Apple followed the court order to post the Samsung lawsuit ruling, but the company followed only the letter of the law. Information Week and other sources call the notification on Apple's website a mockery.
Apple sued Samsung for copying its iPad design too closely when creating its tablet, the Galaxy. But the company lost the patent infringement lawsuit and, as a result, was required to communicate the decision, according to Information Week:
"The court gave Apple seven days to post notification of the ruling in a font of no less than 11 pixels, with a link to the ruling, that must remain on Apple's U.K website for six months or until the court orders otherwise. It also required Apple to publish the same notification in the first five pages of the Financial Times, the Daily Mail, The Guardian, Mobile Magazine, and T3 magazine, in a font of no less than 14 pixels."
In the notification, however, Apple takes several stabs at Samsung. Apple quotes the judge's ruling about the Apple design:
"It is an understated, smooth and simple product. It is a cool design."
"The informed user's overall impression of each of the Samsung Galaxy Tablets is the following. From the front they belong to the family which includes the Apple design; but the Samsung products are very thin, almost insubstantial members of that family with unusual details on the back. They do not have the same understated and extreme simplicity which is possessed by the Apple design. They are not as cool."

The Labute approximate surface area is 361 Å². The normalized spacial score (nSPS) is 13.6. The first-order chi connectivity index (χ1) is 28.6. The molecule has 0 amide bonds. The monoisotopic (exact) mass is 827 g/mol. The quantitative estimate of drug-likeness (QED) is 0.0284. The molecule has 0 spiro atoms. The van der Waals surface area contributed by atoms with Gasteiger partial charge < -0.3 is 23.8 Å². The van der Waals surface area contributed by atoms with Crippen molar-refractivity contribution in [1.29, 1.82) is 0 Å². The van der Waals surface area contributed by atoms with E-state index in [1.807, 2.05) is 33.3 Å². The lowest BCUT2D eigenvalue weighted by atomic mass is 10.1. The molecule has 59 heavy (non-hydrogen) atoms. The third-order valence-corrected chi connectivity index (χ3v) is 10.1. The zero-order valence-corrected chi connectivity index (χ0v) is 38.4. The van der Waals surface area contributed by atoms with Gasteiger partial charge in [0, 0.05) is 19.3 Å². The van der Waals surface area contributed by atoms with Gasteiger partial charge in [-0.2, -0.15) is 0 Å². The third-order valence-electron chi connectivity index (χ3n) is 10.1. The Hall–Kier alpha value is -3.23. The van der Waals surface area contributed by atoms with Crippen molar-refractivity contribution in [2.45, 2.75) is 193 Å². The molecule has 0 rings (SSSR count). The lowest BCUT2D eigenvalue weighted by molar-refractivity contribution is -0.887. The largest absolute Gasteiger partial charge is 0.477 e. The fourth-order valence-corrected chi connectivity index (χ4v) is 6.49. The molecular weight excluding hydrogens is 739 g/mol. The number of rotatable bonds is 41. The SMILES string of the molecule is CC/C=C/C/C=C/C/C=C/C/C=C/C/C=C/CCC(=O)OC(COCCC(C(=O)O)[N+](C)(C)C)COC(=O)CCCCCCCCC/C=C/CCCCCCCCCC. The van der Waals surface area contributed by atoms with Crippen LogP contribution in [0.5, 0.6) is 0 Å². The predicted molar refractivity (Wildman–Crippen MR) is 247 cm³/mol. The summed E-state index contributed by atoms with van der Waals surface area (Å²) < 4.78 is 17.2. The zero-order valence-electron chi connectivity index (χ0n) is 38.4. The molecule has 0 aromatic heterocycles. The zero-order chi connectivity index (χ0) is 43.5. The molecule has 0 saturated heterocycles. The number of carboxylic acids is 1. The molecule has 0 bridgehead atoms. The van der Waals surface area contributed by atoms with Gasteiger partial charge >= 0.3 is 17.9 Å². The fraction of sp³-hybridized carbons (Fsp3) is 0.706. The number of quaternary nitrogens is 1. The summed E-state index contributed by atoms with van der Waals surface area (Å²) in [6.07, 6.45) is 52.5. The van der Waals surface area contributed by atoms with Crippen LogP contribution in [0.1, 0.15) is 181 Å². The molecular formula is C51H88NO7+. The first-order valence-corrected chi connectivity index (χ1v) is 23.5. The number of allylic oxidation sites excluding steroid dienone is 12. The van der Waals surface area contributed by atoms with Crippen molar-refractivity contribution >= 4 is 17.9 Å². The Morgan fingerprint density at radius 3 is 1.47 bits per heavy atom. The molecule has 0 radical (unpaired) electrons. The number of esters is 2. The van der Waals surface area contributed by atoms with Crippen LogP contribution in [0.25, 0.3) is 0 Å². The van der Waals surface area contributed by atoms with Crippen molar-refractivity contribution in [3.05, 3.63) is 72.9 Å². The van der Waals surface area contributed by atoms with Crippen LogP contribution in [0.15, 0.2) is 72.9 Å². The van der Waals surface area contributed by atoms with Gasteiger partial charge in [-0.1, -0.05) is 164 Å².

Apple posts a link to the ruling, as required, but then ends with another blow to its competitor:
"However, in a case tried in Germany regarding the same patent, the court found that Samsung engaged in unfair competition by copying the iPad design. A U.S. jury also found Samsung guilty of infringing on Apple's design and utility patents, awarding over one billion U.S. dollars in damages to Apple Inc. So while the U.K. court did not find Samsung guilty of infringement, other courts have recognized that in the course of creating its Galaxy tablet, Samsung willfully copied Apple's far more popular iPad."
UPDATE: After being reprimanded by the UK court, Apple has replaced its notice with a revision.
- Did Apple take the right approach for the company? Did the company do the right thing? What are the arguments for and against this approach?
- Should the judge have been even more specific in instructing Apple how to post the decision? Why or why not?